LCS 2005 – Reasons why NLB is not recommended but instead a Hardware Load Balancer

LCS 2005 – Why no NLBs?

There are a couple of reasons why we are recommending a 3rd party LB for LCS2005 EE deployments (particularly those that for large number of clients):


1. The traffic patterns and hold times are different when compared to HTTP - SIP connections are characterized by long hold times, and do not have the asymmetric nature of 'HTTP GET (small)->200 OK (large)'.


2. The metric that is used for balancing load in the case of NLB is a simple round robin - we would prefer a least connection or a weighted least connection metric for heavy SIP traffic.


3. Please read the "Planning for Availability" section in the LCS2005 Planning Guide

There are 'flows' beyond the client to server that we need to accomodate (for e.g. MMC-WMI, DCOM/RPC for move-user etc) that do not work with NLB. The 3rd party LB is used as a LB and also as a  layer 3 ethernet switch with VLAN capability. its a pretty complex network topology.


4. One of the constraints that we were working under was to use a single NIC on each front end EE server box. this is not possible with NLB - we would require a 2nd NIC on the front end EE server to provide an interconnect into the SQL BE, AD, DNS, Kerb etc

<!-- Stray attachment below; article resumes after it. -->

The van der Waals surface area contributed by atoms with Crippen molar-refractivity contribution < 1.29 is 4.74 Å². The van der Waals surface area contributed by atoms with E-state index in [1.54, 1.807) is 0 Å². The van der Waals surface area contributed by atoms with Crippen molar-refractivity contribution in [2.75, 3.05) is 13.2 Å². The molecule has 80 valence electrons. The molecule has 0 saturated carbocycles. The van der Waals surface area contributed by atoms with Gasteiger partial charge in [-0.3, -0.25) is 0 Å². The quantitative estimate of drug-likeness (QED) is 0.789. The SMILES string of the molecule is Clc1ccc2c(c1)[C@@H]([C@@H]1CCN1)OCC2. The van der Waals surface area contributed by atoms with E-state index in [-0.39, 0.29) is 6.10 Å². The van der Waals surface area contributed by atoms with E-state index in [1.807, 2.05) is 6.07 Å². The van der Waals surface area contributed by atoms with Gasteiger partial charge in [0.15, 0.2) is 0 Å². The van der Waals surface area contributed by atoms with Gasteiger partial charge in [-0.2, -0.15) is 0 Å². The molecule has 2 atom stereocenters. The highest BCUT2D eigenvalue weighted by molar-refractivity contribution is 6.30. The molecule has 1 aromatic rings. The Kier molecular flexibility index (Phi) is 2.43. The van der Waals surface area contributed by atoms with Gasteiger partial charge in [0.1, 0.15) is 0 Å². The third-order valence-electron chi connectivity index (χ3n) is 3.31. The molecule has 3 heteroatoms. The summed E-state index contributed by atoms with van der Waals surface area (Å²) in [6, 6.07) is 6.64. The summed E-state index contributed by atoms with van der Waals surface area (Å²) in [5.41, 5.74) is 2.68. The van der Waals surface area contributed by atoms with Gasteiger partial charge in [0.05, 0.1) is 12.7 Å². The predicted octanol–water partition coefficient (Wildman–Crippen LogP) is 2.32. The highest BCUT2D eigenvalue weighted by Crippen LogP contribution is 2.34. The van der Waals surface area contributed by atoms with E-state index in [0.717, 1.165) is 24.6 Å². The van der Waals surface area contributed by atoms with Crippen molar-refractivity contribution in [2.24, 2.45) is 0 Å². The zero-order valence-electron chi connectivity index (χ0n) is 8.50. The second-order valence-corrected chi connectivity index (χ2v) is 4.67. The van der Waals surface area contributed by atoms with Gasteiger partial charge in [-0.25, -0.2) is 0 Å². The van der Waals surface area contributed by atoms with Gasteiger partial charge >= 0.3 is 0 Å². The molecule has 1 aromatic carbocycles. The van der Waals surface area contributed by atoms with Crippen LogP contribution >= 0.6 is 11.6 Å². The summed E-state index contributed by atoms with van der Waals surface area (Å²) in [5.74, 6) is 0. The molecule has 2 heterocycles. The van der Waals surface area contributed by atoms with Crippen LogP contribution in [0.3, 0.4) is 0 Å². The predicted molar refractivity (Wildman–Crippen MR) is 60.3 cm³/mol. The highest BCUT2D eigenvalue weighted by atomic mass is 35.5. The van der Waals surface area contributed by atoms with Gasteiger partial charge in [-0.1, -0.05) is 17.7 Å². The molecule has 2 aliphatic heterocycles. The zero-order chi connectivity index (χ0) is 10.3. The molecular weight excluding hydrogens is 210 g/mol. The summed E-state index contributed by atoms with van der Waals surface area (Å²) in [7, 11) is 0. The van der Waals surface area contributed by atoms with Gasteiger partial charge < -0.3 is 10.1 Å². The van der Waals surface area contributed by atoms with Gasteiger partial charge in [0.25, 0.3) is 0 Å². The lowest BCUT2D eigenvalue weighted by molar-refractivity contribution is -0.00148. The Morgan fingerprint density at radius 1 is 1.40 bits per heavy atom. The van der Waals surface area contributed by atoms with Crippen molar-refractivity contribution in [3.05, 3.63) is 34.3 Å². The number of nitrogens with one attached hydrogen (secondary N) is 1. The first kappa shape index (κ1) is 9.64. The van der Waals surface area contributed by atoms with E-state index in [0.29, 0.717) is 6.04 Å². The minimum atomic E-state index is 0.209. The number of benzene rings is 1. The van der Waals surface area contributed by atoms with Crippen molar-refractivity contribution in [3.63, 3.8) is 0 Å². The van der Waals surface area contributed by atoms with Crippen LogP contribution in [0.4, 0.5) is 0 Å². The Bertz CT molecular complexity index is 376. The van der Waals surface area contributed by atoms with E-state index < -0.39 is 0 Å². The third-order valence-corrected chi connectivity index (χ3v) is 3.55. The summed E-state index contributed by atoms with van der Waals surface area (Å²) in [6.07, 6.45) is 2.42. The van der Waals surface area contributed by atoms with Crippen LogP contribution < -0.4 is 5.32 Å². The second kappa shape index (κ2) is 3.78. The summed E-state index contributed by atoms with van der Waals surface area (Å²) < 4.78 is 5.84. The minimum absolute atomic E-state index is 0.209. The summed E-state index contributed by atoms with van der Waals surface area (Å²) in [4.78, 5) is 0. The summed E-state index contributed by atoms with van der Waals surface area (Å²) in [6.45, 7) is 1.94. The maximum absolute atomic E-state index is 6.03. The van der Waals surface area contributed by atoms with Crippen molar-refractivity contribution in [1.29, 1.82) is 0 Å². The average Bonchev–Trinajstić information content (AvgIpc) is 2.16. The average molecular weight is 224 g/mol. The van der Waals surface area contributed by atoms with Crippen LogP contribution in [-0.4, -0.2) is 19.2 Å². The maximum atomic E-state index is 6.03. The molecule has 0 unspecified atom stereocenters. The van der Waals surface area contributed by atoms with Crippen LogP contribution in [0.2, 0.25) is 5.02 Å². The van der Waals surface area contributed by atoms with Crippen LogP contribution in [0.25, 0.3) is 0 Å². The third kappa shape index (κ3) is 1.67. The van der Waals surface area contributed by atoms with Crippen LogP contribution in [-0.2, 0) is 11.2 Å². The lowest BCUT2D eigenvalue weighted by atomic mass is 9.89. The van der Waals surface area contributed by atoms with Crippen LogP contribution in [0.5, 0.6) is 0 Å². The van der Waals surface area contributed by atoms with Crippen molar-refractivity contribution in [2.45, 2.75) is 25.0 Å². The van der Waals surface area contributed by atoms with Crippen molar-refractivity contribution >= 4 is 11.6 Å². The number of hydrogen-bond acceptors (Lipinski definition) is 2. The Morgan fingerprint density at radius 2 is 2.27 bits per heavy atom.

5. HLB's are common place in the enterprise data centers, customers we spoke to while planning LCS2005 stated clearly that enterprise data centers use HLB's and that network admins are familiar with the technology. Further, most of these HLBs can be shared with other applications (like web servers etc).


6. There are 3 vendors we have worked with for 3rd party LB; and we will have a white paper describing NLB usage with LCS2005 (for non-production environments). 


7. The LCS 2005 Enterprise Edition "high availability" feature, which includes a Front-End failover mechanism for Windows Messenger 5.1 clients, was not designed to work using Windows NLB and is not supported using Windows NLB. Windows NLB has certain limitations and should only be used for lab testing or smaller pools of up to 20k users.


8. Multiple pool deployments within an organization are not supported using Windows NLB. DCOM activations from a non-cluster machine to the dedicated IP address of a cluster machine can potentially fail.


Toml LCSKid

Comments (2)

  1. Anonymous says:

    One of the big differences between LCS and OCS is the need for hardware load balancers for the Enterprise

  2. Steve Luzynski says:

    I am glad to see that this topology is supported and even recommended; my pool is behind a pair of Cisco CCS11503 hardware load balancers and it runs like a dream.

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